Samten Gyeltsen Karmay (Wylie: bsam gtan rgyal mtshan mkhar rme’u), one of Tibet’s foremost scholars, was born in Amdo Sharkhog in 1936 and attended a local Bonpo monastery from the ages of 8 to 14 before following the 3-year course of Dzogchen meditation at Kyangtshang Monastery. He obtained his Geshe degree in 1955 and travelled to Drepung for further studies. On the 1959 Uprising he and his family left Tibet to exile in India, where he met Tibetologist David Snellgrove, who, recognising his extensive knowledge of Tibetan texts arranged for a Rockefeller fellowship as a Visiting Scholar at London University’s School of Oriental and African Studies. Doing research with Snellgrove and Rolf Stein, in 1964 he obtained the M.Phil degree for his thesis on Bon history and a Ph.D for his thesis on the origin and development of Dzogchen in Tibetan Buddhist traditions.
In 1980 he moved to France, where he was appointed Chargé de Recherche at the Centre National de la Recherche Scientifique (National Centre for Scientific Research) and a member of Paris University’s Laboratoire d’Ethnologie et de Sociologie Comparative,Nanterre, engaged in research on symbolism, mythology and ritual in Tibetan popular religion and the Gesar epic. Later he was promoted to Directeur de Recherche. During his time there, he was awarded with the CNRS Silver Medal for his contribution to Human Sciences. A festschrift, Tibetan Studies in Honor of Samten Karmay was published in the Revue d’Etudes Tibétaines in 2008 and another edition of the same volume was published in 2009 in India. Samten Karmay also held the post of the President of the International Association of Tibetan Studies between 1995 and 2000, being the first Tibetan to be elected to the post. In 2005 he was a visiting professor at the International Institute for Asian Studies under the sponsorship of Bukkyo Dendo Kyokai (“Society for the Promotion of Buddhism”).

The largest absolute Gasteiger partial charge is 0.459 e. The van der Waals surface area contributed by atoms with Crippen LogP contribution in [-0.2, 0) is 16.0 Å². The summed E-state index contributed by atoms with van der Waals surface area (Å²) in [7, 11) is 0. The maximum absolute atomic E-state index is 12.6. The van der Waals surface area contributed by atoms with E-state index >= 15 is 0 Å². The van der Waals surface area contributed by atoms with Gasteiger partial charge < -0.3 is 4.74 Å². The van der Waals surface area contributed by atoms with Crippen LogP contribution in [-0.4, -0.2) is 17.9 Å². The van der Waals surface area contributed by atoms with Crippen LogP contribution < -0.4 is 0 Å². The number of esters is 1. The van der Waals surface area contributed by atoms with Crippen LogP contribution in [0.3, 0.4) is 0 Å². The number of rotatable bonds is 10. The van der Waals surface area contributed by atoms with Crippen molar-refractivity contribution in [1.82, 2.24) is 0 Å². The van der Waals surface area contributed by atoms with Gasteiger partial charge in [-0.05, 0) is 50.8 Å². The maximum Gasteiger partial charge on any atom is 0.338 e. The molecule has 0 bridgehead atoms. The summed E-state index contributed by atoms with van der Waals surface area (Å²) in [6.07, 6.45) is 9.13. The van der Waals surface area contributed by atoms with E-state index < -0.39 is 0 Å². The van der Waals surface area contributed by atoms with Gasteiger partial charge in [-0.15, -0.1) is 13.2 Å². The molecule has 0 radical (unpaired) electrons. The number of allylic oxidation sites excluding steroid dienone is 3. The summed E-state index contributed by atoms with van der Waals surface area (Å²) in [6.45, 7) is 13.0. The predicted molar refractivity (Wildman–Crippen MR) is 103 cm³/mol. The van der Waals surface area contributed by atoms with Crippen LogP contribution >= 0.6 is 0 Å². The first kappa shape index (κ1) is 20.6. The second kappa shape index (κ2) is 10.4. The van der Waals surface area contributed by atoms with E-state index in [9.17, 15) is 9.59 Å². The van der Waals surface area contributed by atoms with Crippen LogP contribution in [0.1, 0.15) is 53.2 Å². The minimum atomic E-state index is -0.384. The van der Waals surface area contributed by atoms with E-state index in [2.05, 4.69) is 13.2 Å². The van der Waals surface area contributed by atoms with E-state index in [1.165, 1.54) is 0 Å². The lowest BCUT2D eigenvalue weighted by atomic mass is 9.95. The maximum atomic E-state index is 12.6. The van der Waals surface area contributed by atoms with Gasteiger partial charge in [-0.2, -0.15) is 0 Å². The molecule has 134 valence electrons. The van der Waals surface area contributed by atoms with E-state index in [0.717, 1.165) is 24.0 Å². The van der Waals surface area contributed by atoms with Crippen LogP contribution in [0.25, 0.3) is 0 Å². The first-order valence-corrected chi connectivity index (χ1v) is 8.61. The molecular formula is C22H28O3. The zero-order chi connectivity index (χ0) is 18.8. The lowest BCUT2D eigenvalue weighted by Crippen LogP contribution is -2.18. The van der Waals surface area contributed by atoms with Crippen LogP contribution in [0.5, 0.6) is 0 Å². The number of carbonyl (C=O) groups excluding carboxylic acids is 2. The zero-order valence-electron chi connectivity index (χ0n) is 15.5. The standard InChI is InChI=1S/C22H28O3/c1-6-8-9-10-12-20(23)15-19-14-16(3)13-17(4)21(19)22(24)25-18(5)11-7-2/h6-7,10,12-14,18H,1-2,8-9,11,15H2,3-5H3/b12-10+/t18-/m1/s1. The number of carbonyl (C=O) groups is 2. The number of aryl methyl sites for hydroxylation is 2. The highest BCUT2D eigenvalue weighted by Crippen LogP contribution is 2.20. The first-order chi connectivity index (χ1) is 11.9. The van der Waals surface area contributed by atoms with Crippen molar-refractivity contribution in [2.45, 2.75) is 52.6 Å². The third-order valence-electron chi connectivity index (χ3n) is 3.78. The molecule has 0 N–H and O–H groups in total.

Dr Karmay’s best known published works in English are The Great Perfection, A Philosophical and Meditative Teaching of Tibetan Buddhism, Brill 1988 (reprint 2007), The Arrow and the Spindle: Studies in History, Myths, Rituals and Beliefs in Tibet,Kathmandu, Mandala Book Point, 1998 (reprint 2009) and his seminal translations of the Fifth Dalai Lama’s major spiritual and political autobiographies: Secret Visions of the Fifth Dalai Lama, Serindia Publications, London, 1988 (reprint 1998) and “The Illusive Play” (Serindia Publications, Chicago, 2014).